Airmass aging metrics derived from particle and other measurements near Fort Worth
The composition, concentration, and size of submicron particulate matter (PM1) were measured at five-minute resolution by an Aerodyne high-resolution time-of-flight aerosol mass spectrometer (HR-ToF-AMS) at a semi-rural location northwest of the Dallas-Fort Worth, TX, area during June 2011. Because of increased organic aerosol (OA) levels, focus here is placed on the period from June 17–30. The total measured PM1 mass concentration ranged between 1.1 and 16.5 μg m−3, with a mean of 4.4 ± 2.6 (one s.d.) μg m−3. Significant variability is observed in the time series of total PM1 and of four individual HR-ToF-AMS species, particularly between June 21 and 25. The average PM1mass composition was dominated by OA (55.0 ± 14.8%) and sulfate (30.7 ± 12.3%). Organic aerosol concentrations were correlated positively with carbon monoxide (CO) (R = 0.81). This study uses a variety of aging metrics and their relations to OA/ΔCO to characterize secondary organic aerosol. Photochemical age is estimated by using the toluene to benzene ratio. The average photochemical age was 26.7 ± 5.3 h. Other metrics of age used in this work include the ratio of sulfate to total sulfur and the ratio of nitrogen oxides to total reactive nitrogen. The correlations between the OA/ΔCO and nitrogen aging metrics indicate consistent aging, and a weak relationship is observed between OA/ΔCO and sulfur aging. However, the relationship between photochemical age and OA/ΔCO does not show a statistically significant correlation.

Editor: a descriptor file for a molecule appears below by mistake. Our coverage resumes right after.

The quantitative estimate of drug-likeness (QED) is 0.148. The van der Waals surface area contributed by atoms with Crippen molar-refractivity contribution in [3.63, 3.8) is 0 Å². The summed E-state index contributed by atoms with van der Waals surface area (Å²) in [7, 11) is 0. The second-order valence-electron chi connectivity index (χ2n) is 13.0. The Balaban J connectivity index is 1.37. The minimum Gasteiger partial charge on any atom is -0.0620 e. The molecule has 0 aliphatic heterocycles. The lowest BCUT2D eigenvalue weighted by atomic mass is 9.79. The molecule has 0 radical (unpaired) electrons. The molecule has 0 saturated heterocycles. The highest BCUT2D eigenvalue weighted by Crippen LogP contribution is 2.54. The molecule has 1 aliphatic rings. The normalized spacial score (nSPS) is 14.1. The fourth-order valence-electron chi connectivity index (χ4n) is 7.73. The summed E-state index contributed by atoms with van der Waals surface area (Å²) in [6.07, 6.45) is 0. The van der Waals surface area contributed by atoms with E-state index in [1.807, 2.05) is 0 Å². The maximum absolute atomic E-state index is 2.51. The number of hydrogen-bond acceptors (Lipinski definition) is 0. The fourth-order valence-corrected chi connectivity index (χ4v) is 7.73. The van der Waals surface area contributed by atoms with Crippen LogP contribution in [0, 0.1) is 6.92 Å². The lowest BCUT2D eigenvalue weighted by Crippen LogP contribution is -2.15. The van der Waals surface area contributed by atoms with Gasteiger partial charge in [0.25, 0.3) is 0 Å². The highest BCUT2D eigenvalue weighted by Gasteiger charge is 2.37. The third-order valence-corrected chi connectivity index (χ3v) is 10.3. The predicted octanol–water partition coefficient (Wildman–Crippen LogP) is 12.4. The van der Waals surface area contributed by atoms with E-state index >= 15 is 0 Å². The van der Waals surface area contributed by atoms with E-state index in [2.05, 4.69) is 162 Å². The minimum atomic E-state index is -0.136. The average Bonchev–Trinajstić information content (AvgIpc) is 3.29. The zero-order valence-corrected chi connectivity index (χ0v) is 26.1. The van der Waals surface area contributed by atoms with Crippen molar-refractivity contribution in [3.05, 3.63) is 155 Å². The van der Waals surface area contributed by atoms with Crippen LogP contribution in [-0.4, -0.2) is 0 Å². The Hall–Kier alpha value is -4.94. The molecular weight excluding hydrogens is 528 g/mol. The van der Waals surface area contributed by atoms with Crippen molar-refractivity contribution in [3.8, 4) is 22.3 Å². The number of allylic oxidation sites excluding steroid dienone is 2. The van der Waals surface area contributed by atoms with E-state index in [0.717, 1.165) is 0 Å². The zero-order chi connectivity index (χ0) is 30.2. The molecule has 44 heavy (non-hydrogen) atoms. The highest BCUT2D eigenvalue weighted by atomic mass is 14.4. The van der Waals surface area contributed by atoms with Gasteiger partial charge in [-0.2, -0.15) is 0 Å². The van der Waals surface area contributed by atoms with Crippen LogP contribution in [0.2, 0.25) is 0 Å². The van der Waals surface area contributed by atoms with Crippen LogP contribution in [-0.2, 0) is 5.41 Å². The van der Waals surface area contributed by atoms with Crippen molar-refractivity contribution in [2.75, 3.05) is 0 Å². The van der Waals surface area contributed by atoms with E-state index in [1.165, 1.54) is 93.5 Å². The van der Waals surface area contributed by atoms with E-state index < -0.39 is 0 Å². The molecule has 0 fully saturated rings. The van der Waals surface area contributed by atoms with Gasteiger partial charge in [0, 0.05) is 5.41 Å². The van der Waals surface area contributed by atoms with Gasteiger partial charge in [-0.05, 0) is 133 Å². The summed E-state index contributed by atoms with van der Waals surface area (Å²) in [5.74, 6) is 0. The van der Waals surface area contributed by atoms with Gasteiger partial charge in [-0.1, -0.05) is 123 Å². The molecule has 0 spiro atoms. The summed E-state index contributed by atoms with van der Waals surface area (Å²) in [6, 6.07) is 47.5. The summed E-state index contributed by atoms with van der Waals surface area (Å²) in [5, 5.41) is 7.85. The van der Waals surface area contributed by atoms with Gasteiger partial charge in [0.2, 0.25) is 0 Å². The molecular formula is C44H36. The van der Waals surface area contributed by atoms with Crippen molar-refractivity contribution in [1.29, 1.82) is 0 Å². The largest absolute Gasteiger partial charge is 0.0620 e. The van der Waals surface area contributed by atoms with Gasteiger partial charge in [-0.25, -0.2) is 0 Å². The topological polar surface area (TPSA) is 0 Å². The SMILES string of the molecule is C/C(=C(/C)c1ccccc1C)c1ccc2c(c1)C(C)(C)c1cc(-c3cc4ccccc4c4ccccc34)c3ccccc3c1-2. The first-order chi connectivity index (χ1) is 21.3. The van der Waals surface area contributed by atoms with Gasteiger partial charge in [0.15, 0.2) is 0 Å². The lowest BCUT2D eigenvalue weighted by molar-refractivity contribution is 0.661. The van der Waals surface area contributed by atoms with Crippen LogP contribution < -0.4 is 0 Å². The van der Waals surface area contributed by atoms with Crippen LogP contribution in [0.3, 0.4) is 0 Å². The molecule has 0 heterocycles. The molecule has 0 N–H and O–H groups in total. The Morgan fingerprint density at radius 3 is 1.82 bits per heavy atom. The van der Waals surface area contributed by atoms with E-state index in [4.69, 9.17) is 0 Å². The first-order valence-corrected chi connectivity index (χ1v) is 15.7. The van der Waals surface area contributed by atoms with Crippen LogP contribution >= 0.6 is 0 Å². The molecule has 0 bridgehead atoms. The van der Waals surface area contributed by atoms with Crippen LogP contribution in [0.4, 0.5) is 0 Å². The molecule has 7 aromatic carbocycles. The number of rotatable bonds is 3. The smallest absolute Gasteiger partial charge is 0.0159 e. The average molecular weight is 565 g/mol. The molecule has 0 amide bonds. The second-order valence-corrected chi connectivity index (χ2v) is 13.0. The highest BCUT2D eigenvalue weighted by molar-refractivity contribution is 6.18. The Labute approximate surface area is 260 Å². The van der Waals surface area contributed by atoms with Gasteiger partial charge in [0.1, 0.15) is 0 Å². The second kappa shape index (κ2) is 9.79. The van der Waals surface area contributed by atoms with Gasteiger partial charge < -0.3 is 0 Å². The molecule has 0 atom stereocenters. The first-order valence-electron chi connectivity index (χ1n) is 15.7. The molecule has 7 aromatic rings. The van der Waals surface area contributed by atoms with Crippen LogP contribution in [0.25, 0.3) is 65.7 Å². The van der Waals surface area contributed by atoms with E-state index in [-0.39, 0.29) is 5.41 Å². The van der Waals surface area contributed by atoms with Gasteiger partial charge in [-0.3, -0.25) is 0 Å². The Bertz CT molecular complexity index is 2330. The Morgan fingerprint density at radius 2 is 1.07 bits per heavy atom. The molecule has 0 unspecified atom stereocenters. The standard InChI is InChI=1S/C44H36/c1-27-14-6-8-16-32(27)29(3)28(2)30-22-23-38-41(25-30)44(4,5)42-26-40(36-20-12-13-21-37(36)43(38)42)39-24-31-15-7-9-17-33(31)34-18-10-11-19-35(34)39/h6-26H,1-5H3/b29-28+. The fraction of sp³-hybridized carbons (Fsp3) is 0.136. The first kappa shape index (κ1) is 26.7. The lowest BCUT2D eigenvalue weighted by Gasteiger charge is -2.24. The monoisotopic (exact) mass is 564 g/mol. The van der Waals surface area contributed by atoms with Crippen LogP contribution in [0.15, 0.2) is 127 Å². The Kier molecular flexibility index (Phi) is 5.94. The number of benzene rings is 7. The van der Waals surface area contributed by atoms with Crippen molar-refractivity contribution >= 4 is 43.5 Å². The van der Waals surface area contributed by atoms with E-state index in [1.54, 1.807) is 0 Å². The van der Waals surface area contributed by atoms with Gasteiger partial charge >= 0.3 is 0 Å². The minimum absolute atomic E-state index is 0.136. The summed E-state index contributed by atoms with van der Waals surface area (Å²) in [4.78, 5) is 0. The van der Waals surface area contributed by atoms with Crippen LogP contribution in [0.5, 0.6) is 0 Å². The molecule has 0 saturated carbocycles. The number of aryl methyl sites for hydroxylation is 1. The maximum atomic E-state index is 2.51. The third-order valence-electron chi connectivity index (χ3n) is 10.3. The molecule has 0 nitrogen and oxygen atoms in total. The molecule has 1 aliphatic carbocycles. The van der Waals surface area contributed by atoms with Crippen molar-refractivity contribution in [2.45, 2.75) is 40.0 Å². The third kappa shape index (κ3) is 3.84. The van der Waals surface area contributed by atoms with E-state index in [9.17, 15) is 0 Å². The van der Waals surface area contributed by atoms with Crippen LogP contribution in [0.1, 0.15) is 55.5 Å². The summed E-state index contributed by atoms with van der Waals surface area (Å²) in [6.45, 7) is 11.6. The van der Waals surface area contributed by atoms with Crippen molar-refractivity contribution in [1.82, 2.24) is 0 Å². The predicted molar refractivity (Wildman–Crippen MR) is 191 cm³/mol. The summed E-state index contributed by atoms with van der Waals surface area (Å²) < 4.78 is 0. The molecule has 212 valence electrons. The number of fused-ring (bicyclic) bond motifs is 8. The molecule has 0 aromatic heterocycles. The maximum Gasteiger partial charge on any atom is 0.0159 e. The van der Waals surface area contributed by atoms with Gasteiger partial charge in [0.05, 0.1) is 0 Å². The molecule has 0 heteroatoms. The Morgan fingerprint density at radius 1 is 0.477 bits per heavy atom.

organic aerosol; photochemical age; Fort Worth